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in which the author discusses five books he’d read, if time permitted.
1. The Making of Modern Medicine: Turning Points in the Treatment of Disease, by Michael Bliss. I once heard that the increase in life expectancy in the 20th century was entirely attributable to doctors washing their hands before operating on patients. If this is true, it means that medical science didn’t accomplish much in the 1900s, or that doctor’s hands are really, really dirty. Either way, guys in lab coats aren’t coming into the 21st century with a very good reputation, unless they are the band Clinic.
2. The Cardboard Valise, by Ben Katchor. I often write about how I don’t read comic books (sorry—-graphic novels), but then I always stumble upon one that seems interesting. I still don’t read it, but I like to write about it. Case in point: The Cardboard Valise. This graphic novel is about a dude who travels the world and has surrealistic adventures. I know—-that sounds like Hunter S. Thompson or something, but this seems to be more highbrow, possible because Michael Chabon calls Ben Katchor, its author, “the creator of the last great American comic strip,” which I guess means that Chabon’s no fan of “Cathy” like the rest of us here at the office eating an entire Whitman’s Sampler over the course of a 10-hour shift.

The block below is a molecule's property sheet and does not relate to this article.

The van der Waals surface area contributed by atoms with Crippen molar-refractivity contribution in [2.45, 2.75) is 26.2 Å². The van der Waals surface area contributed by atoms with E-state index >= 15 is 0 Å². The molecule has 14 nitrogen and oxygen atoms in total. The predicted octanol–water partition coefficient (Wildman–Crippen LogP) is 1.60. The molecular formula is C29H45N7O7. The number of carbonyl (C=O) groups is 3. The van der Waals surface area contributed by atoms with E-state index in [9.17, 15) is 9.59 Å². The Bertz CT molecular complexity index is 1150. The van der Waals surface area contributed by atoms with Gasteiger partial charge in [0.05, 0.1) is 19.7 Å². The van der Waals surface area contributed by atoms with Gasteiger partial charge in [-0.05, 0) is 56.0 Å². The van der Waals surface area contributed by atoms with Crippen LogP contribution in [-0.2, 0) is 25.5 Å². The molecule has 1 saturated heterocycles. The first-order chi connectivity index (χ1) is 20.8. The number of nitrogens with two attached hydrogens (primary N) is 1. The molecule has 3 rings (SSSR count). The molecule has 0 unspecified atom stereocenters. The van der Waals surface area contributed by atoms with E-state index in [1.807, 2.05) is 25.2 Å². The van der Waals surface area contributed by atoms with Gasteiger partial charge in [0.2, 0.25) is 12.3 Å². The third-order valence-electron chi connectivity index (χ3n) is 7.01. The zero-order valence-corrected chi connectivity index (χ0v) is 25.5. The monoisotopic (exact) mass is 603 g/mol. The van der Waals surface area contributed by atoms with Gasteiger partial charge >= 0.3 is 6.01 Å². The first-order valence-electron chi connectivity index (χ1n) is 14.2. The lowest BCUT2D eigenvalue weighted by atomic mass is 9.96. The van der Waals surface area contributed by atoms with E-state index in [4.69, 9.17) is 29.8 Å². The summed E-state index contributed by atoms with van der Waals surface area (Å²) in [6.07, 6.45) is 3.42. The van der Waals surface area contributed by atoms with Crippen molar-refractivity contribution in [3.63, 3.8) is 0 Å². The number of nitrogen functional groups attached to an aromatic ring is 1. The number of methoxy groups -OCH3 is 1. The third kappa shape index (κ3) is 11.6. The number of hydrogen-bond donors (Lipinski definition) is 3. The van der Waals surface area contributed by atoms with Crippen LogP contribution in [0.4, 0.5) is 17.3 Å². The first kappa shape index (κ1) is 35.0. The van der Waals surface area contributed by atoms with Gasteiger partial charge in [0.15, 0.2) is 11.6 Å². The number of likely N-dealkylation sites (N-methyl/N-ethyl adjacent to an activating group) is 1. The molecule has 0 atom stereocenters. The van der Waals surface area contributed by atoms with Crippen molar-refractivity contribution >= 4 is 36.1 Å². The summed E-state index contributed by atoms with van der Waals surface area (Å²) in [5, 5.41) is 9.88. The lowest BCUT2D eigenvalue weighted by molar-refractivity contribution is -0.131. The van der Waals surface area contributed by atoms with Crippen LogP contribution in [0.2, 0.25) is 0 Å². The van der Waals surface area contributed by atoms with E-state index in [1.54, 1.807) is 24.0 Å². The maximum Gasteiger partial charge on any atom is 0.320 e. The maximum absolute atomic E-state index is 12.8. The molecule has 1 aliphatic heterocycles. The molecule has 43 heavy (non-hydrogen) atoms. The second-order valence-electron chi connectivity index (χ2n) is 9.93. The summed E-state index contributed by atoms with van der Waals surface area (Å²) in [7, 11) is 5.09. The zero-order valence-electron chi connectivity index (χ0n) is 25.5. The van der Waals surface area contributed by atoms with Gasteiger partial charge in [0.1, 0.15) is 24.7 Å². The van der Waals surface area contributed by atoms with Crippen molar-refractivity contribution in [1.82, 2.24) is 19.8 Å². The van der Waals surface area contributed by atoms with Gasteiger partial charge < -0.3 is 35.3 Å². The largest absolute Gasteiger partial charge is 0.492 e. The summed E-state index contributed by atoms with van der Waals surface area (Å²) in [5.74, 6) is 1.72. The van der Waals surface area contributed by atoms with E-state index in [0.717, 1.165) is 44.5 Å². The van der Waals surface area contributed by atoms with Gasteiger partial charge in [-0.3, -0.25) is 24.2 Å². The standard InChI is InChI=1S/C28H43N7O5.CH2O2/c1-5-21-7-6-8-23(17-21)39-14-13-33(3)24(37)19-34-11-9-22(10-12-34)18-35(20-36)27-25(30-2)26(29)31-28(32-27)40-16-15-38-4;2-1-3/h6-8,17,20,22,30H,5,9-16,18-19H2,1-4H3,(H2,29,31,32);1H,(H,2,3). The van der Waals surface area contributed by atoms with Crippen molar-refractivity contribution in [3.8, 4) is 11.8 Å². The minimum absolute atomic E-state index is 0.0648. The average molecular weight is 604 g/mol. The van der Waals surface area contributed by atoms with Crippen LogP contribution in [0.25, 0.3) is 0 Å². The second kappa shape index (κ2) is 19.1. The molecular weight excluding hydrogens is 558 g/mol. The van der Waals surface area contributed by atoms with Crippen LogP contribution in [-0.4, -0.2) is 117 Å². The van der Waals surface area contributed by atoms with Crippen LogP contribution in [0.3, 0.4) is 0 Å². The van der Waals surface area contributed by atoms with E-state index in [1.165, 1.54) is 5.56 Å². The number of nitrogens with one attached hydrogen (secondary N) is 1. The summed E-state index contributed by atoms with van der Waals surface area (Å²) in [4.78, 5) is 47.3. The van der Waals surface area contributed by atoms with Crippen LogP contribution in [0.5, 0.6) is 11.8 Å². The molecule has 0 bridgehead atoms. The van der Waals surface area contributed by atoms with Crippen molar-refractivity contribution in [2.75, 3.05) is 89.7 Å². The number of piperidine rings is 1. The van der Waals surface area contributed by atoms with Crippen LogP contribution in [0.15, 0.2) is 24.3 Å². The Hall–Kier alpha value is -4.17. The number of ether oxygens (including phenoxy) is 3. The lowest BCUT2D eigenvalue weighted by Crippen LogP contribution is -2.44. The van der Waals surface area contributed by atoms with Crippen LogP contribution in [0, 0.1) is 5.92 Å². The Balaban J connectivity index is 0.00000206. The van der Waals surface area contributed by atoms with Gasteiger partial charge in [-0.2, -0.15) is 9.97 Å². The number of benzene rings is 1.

3. Open City: A Novel, by Teju Cole. A Nigerian dude wanders around Manhattan thinking about stuff. I like the concept, but the movie’s gonna have to have more bikini girls.
4. Friction: How Radicalization Happens to Them and Us, by Clark McCauley and Sophia Moskalenko. When world collides, shit hits the fan. For example, on Battlestar Galactica starring Edward James Olmos and Mary McDonnell, human beings invented cylons—-sentient machines. But eventually, the cylons were like, “We’re tired of being your slaves. We want to go have our own civilization elsewhere.” And then, about 40 years later, cylons almost destroyed the human race. So it’s fair to say that both sides were radicialized—-cylons by their realization that human beings, their creators, were actually the Other, and human beings by their understanding that the cylons, their creations, were actually the Other. It just goes to show you that, in this life, whether you are flesh and blood or a sentient machine, it’s probably best to try to fit in. When everyone orders a Diet Coke, you should order Diet Coke too. If you’re in a band that plays techno, don’t bring a guitar to practice. If someone says they like the Marx Brothers, don’t say that you prefer the Three Stooges. It’s better to stay alive than to insist that Moe is funnier than Zeppo.